Alec Rivers-Bowerman28 February 2013 at 05:09 #50032
Just picked up my 16/80 frame from the sandblasters. There is a little bit of welding to be done (hole filling, etc) but I’m running into different opinions on painting. I’d appreciate input on:
1. powder coat or paint?
2. For either powder coat or paint, do you remove it between mating metal surfaces when you bolt on a part?
3. There is some rust pitting but I don’t intend to fill them in – it seems to me that the paint would be more durable if it goes right on the metal instead of on filler. Am I wrong? I’m not doing a concours restoration.
One more thing – there are several places where holes are tapped in the top flanges to attach things like the floor, mounting plate for the bonnet latches, etc. Most of these are stripped or nearly so. Any tips on repairing these?
AlecStewart28 February 2013 at 10:17 #50034
Prepare then powder coat.
Its so satisfying and you have gone to the bother of stripping down so go for it. You wont regret it.Barry Brown28 February 2013 at 11:34 #50035
Personally I hate the look of powder coating . Just paint it, drive it, have fun and let it acquire patina. It will outlast you. Then again if you want to “hob nob” with the Pebble Beach crowd powder coat everything!Colin M3428 February 2013 at 12:46 #50036
Here are my thoughts. I don’t think powder coating is the right thing for large bits. Small bits are fine, but for the chassis, I suggest you use a good quality industrial paint such as “Dacrylate.” It is specifically formulated for painting machinery and is very durable. On no account use “Hammerite!”
I like to powder coat things like shock absorber arms and running board brackets.
IMHO, the effort in re-threading tapped holes in the chassis is well spent. I suggest drilling out the holes and using hank bushes which can be peened over and give a decent depth of thread. You can always use metric ones and re-tap them 5/16th BSF.
Enjoy building up your chassis.
Colin M34h1428 February 2013 at 15:27 #50037
I bought a tin of black Hammerite for painting parts, only to leave it behind when we moved to France. So I got a friend visiting the UK to buy another tin for me.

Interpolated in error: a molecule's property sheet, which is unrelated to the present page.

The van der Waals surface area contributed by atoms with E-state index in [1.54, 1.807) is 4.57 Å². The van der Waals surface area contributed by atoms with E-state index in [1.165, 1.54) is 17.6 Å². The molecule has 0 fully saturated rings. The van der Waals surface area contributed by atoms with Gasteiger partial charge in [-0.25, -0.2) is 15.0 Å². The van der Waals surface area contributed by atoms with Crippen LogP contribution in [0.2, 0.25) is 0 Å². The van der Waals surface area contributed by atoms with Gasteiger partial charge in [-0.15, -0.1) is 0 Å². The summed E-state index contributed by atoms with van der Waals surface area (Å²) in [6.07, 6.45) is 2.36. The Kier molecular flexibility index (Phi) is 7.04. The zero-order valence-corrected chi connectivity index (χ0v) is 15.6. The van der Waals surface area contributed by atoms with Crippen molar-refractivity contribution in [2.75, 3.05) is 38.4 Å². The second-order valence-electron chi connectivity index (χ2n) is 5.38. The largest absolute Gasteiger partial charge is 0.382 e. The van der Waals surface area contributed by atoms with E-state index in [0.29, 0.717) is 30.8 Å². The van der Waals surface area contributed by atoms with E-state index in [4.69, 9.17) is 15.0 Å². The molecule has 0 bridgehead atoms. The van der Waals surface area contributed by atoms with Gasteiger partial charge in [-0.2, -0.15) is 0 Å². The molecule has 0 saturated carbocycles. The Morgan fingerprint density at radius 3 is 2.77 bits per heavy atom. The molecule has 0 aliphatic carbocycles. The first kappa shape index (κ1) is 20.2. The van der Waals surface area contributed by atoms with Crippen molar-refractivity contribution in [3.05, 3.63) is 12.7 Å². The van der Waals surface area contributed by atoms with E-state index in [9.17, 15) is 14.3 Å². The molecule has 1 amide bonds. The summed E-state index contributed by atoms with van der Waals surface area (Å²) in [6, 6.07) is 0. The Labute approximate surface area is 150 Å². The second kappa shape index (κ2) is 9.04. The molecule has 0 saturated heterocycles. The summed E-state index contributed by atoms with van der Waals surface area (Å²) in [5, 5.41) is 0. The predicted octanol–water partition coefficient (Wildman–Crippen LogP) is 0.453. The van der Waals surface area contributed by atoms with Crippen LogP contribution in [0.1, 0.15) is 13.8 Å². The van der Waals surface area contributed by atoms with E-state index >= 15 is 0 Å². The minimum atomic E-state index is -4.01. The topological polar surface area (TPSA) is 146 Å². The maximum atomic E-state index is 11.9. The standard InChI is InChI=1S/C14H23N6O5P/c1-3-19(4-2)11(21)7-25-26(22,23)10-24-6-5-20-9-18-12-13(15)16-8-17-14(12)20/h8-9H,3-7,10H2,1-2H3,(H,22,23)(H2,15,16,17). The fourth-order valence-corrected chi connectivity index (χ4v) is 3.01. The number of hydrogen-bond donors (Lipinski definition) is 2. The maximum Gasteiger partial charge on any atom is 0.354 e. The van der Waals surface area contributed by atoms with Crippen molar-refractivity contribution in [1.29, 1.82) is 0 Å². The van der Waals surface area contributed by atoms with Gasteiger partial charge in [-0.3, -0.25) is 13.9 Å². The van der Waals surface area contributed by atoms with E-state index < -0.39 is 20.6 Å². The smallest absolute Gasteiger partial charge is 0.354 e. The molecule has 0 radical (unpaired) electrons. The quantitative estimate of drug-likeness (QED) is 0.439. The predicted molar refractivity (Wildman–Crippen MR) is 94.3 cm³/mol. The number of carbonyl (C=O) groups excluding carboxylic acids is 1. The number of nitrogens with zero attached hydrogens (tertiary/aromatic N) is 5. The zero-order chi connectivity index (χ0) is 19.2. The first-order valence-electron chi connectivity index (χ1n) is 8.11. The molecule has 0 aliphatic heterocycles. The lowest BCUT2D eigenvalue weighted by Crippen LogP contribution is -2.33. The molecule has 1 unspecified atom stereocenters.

So…what’s the problem with this product?
LaurenceDavidLG4528 February 2013 at 16:27 #50038
Hammerite is brittle. Chips easily.
Davidh1428 February 2013 at 18:44 #50040
Thanks David, wish I’d known before, but at least plenty of non-car items I can use it on here.
LaurenceStewart28 February 2013 at 20:04 #50043
Tried a few options over the years with mixed results but always pleased with powder coating.Alec Rivers-Bowerman1 March 2013 at 03:42 #50044
Thanks for all the feedback. Maybe I’ll flip a coin… I’m leaning towards powder coating, just because the frame is completely stripped down (perfect opportunity) and I hear it’s a bit more durable.Alec Rivers-Bowerman2 March 2013 at 04:14 #50046
Thought I’d post a “before” and “after”. Cleaned up nicely!Barry Brown2 March 2013 at 11:37 #50047
are all those brackets and cross members riveted on? What about rust underneath them ? Your engine mounts look similar to mine which are bolted. On my M45 almost everything is bolted in place, fortunately mine does not have that the rust just a couple of layers of paint.Alec Rivers-Bowerman2 March 2013 at 18:04 #50048
Yes, I removed everything that was bolted on. Only the big crossmembers and engine mounts are rivetted. Quite a job undoing all the bolts since this car was driven in Quebec and New Brunswick for about 17 years, year round. There is some rust visible at the rivetted joints, but the rivets are sound and it’s not going to be driven on salted roads anymore so I decided to leave it be. The worst (and only significant pitting} was between the wood body sills and frame, and where the copper grease lines were clipped to the frame. Otherwise it survived very well, due to so few enclosed spaces.
AlecBarry Brown3 March 2013 at 00:36 #50049
sounds great Alec. nice to see the progress report. My project is proceeding slowly , still trying to find a painter and panel beater who know what they are doing.21 June 2013 at 12:20 #50242
I can agree with the other member who suggested Frosts.
They supply an extreme chassis black in tin or aerosol as well as a classic chassis black which is not so glossy (more autrhentic).
I have used both on various componants but not the chassis as mine is blue (you need the primer as well).
Also, don’t fill in the little pitted parts, your are correct in thinking its better for the paint to adhere to rather than a filler.
Whatever you use, paint when it is warm!
P.S. please post some pictures of what you have done/doing as its always great for other members to see.
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